Creating a wildlife haven one plant at a time

Thursday, April 4, 2013

Woodpeckers Galore

The two+ acre pond at the family farm in Mississippi with its decaying oak trees is the ideal habitat for several species of woodpeckers. Red-headed, Downy and Pileated are the three species we see most here.

Pileated Woodpecker
Pileated woodpeckers are the largest of the common woodpeckers in North America and are about the size of a crow. They are impressive with their zebra striped heads and distinctive red crest. They forage for their favorite food, carpenter ants, by digging large, rectangular holes into trees. These holes are very extensive and attract other woodpeckers and house wrens.


A Pileated pair will stay together for the year. They usually nest in older trees because they are larger. A pileated can spend up to 30 days carving out their nesting cavity. The nest holes they make also provide shelter to other species including swifts, owls, ducks, and bats.

Red-headed woodpeckers are smaller, about the size of a robin. They like open woodlands, forest edges, and wooded swamps. They are mostly solitary birds; however, both parent help raise the young. Nesting cavities are usually in a bare, dead tree and the male's winter roosting cavity is sometimes used or a new cavity is created.


The Red-headed are opportunistic foragers eating insects, spiders, earthworms, nuts, seeds, berries, fruit and occasionally bird eggs and mice. They don't usually drill for food like other woodpeckers. We often see them flying out from a perch to catch insects. 


They gather nuts and store them in crevices and holes and feed on them throughout the winter. If a nut doesn't fit in the intended hole they will break the nut into pieces instead of making the hole larger. They are the only woodpecker that will cover stored food with wood or bark.

retrieving an acorn from a crevice
One morning there was a lot of squabbling going on between two woodpeckers over a particular cavity. I first saw this red-headed woodpecker at the cavity looking like he owned it.


But not so fast. Who is coming?


This Downy woodpecker was not at all happy that the red-headed woodpecker was there and he swooped down, diving at him letting him know.

Red-headed at cavity, Downy doing fly by
Back and forth the Downy went, being very vocal. Was this in fact the nesting cavity of a downy? The red-headed eventually left, leaving the Downy to claim this hole.

Male Downy at nesting cavity

The female Downy is usually the one to select the nesting site and then both male and female will excavate the cavity which usually takes a week to complete. Downies typically drill a new cavity each year. Previous year's cavities are used by chickadees, titmice, wrens and sometimes bluebirds.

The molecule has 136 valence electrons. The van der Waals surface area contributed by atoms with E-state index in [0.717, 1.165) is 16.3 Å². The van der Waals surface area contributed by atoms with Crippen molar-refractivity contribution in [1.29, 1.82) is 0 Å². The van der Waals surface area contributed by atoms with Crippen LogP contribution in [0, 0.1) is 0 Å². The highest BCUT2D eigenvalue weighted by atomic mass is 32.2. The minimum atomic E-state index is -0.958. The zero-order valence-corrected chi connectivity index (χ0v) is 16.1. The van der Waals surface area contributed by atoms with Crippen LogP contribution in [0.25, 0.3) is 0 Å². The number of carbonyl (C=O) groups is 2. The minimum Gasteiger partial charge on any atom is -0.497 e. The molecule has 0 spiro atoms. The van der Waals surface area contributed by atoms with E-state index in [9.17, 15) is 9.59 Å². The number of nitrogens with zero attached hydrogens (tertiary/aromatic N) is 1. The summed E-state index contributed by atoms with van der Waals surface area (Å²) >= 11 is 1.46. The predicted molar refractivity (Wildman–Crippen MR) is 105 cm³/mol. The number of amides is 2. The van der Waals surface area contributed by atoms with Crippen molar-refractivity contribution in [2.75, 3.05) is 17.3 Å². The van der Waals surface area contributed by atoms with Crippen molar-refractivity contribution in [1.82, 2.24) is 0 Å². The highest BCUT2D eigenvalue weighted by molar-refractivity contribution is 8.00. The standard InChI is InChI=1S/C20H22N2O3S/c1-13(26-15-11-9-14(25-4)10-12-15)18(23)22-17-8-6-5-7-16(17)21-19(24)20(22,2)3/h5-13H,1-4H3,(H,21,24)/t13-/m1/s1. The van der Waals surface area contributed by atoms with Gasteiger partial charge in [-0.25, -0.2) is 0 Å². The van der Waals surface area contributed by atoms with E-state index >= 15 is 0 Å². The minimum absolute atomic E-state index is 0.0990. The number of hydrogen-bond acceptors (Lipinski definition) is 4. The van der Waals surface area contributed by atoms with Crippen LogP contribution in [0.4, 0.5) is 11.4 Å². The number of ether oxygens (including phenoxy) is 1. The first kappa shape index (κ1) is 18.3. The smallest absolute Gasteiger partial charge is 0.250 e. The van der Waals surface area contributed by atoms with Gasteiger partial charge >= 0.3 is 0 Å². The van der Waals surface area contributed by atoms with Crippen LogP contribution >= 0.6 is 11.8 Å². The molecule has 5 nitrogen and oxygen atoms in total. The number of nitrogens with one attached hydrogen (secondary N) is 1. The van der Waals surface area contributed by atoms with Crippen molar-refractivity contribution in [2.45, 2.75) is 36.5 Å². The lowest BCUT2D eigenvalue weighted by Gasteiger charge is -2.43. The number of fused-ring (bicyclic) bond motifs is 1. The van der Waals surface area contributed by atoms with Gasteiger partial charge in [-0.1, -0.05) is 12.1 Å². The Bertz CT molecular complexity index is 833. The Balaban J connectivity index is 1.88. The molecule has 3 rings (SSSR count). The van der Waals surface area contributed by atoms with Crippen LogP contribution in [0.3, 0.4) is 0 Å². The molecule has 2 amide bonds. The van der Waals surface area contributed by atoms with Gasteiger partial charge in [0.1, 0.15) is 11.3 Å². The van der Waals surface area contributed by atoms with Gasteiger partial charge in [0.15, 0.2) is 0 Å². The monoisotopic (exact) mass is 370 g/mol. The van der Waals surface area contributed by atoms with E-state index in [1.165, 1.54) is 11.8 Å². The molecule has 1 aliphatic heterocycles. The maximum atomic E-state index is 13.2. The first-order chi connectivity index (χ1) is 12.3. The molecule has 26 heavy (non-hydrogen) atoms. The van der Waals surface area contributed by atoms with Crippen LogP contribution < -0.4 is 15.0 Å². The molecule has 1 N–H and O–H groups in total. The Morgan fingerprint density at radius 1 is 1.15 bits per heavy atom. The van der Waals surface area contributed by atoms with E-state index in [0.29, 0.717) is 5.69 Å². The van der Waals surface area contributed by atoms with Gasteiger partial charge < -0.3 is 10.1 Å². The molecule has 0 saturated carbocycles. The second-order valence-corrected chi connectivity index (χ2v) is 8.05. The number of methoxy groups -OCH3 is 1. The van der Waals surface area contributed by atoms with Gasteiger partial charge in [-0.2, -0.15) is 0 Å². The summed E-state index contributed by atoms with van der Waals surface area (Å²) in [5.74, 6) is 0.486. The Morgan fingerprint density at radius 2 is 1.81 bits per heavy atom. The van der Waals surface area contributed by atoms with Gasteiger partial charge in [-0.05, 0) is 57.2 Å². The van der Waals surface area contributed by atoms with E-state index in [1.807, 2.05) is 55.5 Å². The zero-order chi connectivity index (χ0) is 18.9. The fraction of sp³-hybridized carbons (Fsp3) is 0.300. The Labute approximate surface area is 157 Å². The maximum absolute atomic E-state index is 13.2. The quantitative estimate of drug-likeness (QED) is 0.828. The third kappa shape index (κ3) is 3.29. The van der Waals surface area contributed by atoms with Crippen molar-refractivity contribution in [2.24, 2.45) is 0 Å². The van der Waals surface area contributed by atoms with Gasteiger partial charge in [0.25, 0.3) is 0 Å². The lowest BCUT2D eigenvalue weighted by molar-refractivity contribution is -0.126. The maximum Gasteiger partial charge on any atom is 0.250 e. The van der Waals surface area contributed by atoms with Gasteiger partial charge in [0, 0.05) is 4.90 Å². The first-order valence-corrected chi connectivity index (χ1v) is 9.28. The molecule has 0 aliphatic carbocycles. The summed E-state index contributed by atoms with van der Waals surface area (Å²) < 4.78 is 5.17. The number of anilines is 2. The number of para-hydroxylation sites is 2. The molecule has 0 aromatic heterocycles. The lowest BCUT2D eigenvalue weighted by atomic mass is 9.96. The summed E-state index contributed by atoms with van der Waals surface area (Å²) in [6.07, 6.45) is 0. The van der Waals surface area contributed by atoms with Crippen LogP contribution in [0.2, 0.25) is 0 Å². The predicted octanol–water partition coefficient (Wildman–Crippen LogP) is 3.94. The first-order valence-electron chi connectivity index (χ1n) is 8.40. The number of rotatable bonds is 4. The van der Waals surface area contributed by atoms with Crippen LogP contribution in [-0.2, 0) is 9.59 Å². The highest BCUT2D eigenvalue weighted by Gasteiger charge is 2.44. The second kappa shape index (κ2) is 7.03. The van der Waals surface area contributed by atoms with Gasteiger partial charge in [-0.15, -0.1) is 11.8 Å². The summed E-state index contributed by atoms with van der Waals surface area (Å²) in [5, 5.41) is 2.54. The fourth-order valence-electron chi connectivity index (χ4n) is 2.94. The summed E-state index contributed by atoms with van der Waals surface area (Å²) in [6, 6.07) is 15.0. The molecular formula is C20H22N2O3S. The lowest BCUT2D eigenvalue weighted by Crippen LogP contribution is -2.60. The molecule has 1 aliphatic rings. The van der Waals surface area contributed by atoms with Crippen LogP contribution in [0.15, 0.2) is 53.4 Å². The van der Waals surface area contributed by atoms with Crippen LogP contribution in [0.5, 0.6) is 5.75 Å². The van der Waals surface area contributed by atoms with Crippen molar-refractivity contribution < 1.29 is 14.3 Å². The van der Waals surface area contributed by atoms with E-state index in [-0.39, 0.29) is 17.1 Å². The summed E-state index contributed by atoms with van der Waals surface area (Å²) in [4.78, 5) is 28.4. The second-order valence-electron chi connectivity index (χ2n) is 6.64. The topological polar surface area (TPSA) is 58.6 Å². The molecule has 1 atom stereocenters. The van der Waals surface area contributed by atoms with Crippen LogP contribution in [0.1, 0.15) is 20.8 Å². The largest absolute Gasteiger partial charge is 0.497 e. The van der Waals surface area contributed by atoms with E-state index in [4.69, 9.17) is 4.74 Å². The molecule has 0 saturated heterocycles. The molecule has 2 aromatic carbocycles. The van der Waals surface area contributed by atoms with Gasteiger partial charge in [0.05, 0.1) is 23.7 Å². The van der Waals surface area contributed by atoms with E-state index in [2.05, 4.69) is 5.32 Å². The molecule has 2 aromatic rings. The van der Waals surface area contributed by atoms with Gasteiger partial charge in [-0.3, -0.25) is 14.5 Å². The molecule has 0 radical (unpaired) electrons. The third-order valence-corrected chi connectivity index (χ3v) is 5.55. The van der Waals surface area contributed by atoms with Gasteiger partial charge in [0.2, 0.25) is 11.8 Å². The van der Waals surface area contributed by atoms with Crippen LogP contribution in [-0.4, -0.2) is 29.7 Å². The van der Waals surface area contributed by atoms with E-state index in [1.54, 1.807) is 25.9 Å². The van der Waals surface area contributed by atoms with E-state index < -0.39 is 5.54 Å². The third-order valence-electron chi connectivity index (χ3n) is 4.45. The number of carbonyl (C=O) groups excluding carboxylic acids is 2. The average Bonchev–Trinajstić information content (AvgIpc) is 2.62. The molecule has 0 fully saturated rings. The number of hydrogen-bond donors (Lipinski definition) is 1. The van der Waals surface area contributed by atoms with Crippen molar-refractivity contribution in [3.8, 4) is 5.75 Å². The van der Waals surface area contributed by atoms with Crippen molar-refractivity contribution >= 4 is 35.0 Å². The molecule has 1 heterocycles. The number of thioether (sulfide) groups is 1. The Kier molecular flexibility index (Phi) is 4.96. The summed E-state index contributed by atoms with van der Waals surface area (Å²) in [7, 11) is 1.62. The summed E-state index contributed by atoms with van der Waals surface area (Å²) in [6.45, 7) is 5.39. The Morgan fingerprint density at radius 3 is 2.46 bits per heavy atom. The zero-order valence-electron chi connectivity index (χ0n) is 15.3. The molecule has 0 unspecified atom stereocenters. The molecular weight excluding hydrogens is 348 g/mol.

Going in

Occasionally a red-headed woodpecker will finish excavating a cavity that was started by another animal. Is that what was going on that morning?

The Red-headed woodpecker was once common but is a declining species. A 50% loss has been recorded across its range since 1966. A loss of potential nesting sites-cutting down of dead trees-is one possible reason. Loss of an important food source-beech trees-has also contributed to the population decline. The red-headed woodpecker is a protected bird and is listed as near threatened. The good news is that I counted 7 red-headed woodpeckers at one time at the pond.

Two red-headed woodpeckers. It is mating season after all!
Habitat loss is the greatest threat to woodpeckers. While many species have adapted to suburban backyards and urban parks, some, like the Pileated woodpecker need large tracts of forest in which to breed. Without decaying trees they need to nest and raise their young their populations will continue to decline. As we witness at the family farm, there is a great deal of habitat overlap with woodpecker species and little competition for food and nesting sources since each of these woodpeckers has their own niche.

Some fun facts about woodpeckers:
  • The most common plumage colors for all woodpeckers is black, white, red and yellow.
  • A woodpecker's tongue is about 4" long, depending on the species, which is used to get insects.
  • Most woodpeckers have zygodactyl feet (toes facing front and toes facing back) which helps them grip trees as they climb.
  • Woodpeckers do not have a vocal song, instead they drum on hollow trees and other resonant objects. They drum to attract mates, establish territories, and communicate with one another.
  • No, they don't get headaches. Woodpeckers have reinforced skulls structured to spread the impact of force from pecking. Their brain is also tightly cushion and protected.
  • Woodpeckers can peck 20 times per second; a total of 8,000 to 12,000 times a day.

21 comments:

  1. Great photos of them and very informative post. Glad they aren't drilling holes in my trees though.
    Cher Sunray Gardens

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  2. You are so incredibly lucky to have pileated and red headed woodpeckers! We have downy, hairy, red bellied woodpeckers plus northern flickers. They are among my favorite birds, so much fun to watch!

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    1. And, I've never seen a flicker in our garden. Great that you have several species of woodpeckers in your garden! I agree they are very interesting to observe especially during mating season!

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  3. I love that red headed woodpecker. I don't think I have seen one of them, but they are in our area. The Pileated I see at the Falls, the Downys live in my backyard. Really nice photos, Karin, I know how hard it is to get those captures.